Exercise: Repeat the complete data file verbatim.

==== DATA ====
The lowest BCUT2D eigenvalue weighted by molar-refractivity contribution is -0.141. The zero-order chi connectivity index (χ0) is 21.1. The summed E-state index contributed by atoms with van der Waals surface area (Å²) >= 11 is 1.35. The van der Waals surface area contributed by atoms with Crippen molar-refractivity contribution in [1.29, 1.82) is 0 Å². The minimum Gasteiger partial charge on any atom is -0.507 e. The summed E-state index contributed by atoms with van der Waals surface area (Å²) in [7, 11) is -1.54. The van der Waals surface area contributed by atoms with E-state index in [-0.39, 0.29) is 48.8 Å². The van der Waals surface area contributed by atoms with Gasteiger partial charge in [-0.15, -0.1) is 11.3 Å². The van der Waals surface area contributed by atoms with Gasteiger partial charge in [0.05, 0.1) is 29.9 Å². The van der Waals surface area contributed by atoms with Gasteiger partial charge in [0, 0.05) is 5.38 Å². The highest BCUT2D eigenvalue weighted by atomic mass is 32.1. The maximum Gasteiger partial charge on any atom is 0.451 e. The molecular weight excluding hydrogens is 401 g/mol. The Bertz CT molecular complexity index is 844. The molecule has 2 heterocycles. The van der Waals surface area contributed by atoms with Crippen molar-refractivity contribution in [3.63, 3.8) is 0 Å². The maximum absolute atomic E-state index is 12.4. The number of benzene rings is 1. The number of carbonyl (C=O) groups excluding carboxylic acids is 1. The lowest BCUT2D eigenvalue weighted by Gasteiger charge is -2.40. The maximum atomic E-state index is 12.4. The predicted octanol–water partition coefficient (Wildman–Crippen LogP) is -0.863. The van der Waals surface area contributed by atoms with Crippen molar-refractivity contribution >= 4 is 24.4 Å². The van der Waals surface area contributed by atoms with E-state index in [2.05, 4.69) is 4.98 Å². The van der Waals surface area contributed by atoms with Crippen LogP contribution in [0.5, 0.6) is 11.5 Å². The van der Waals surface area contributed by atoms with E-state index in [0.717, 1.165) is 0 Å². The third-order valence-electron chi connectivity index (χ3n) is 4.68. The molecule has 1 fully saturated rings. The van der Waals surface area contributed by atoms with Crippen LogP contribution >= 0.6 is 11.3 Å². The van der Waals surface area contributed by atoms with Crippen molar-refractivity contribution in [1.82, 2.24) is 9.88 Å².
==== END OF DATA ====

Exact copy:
The lowest BCUT2D eigenvalue weighted by molar-refractivity contribution is -0.141. The zero-order chi connectivity index (χ0) is 21.1. The summed E-state index contributed by atoms with van der Waals surface area (Å²) >= 11 is 1.35. The van der Waals surface area contributed by atoms with Crippen molar-refractivity contribution in [1.29, 1.82) is 0 Å². The minimum Gasteiger partial charge on any atom is -0.507 e. The summed E-state index contributed by atoms with van der Waals surface area (Å²) in [7, 11) is -1.54. The van der Waals surface area contributed by atoms with E-state index in [-0.39, 0.29) is 48.8 Å². The van der Waals surface area contributed by atoms with Gasteiger partial charge in [-0.15, -0.1) is 11.3 Å². The van der Waals surface area contributed by atoms with Gasteiger partial charge in [0.05, 0.1) is 29.9 Å². The van der Waals surface area contributed by atoms with Gasteiger partial charge in [0, 0.05) is 5.38 Å². The highest BCUT2D eigenvalue weighted by atomic mass is 32.1. The maximum Gasteiger partial charge on any atom is 0.451 e. The molecular weight excluding hydrogens is 401 g/mol. The Bertz CT molecular complexity index is 844. The molecule has 2 heterocycles. The van der Waals surface area contributed by atoms with Crippen molar-refractivity contribution in [3.63, 3.8) is 0 Å². The maximum absolute atomic E-state index is 12.4. The number of benzene rings is 1. The number of carbonyl (C=O) groups excluding carboxylic acids is 1. The lowest BCUT2D eigenvalue weighted by Gasteiger charge is -2.40. The maximum atomic E-state index is 12.4. The predicted octanol–water partition coefficient (Wildman–Crippen LogP) is -0.863. The van der Waals surface area contributed by atoms with Crippen molar-refractivity contribution >= 4 is 24.4 Å². The van der Waals surface area contributed by atoms with E-state index in [2.05, 4.69) is 4.98 Å². The van der Waals surface area contributed by atoms with Crippen LogP contribution in [0.5, 0.6) is 11.5 Å². The van der Waals surface area contributed by atoms with E-state index in [0.717, 1.165) is 0 Å². The third-order valence-electron chi connectivity index (χ3n) is 4.68. The molecule has 1 fully saturated rings. The van der Waals surface area contributed by atoms with Crippen LogP contribution >= 0.6 is 11.3 Å². The van der Waals surface area contributed by atoms with Crippen molar-refractivity contribution in [1.82, 2.24) is 9.88 Å².